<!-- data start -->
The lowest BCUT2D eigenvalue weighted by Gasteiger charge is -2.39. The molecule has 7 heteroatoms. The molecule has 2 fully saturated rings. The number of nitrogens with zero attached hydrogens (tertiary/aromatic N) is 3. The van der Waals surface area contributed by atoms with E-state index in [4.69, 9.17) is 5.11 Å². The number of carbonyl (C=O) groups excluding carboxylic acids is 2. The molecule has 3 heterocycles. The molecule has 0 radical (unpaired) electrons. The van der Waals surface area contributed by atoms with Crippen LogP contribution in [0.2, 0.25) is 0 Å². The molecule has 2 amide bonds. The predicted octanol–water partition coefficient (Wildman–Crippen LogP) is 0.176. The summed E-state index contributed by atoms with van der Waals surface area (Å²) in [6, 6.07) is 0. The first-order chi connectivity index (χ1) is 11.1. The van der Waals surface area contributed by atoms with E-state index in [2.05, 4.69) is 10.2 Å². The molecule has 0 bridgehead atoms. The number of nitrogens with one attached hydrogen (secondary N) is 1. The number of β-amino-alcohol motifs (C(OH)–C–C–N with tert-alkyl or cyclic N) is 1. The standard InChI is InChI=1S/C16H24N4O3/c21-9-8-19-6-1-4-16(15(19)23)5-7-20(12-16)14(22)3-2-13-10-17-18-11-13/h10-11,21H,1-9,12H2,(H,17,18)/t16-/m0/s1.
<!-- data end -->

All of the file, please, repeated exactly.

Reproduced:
The lowest BCUT2D eigenvalue weighted by Gasteiger charge is -2.39. The molecule has 7 heteroatoms. The molecule has 2 fully saturated rings. The number of nitrogens with zero attached hydrogens (tertiary/aromatic N) is 3. The van der Waals surface area contributed by atoms with E-state index in [4.69, 9.17) is 5.11 Å². The number of carbonyl (C=O) groups excluding carboxylic acids is 2. The molecule has 3 heterocycles. The molecule has 0 radical (unpaired) electrons. The van der Waals surface area contributed by atoms with Crippen LogP contribution in [0.2, 0.25) is 0 Å². The molecule has 2 amide bonds. The predicted octanol–water partition coefficient (Wildman–Crippen LogP) is 0.176. The summed E-state index contributed by atoms with van der Waals surface area (Å²) in [6, 6.07) is 0. The first-order chi connectivity index (χ1) is 11.1. The van der Waals surface area contributed by atoms with E-state index in [2.05, 4.69) is 10.2 Å². The molecule has 0 bridgehead atoms. The number of nitrogens with one attached hydrogen (secondary N) is 1. The number of β-amino-alcohol motifs (C(OH)–C–C–N with tert-alkyl or cyclic N) is 1. The standard InChI is InChI=1S/C16H24N4O3/c21-9-8-19-6-1-4-16(15(19)23)5-7-20(12-16)14(22)3-2-13-10-17-18-11-13/h10-11,21H,1-9,12H2,(H,17,18)/t16-/m0/s1.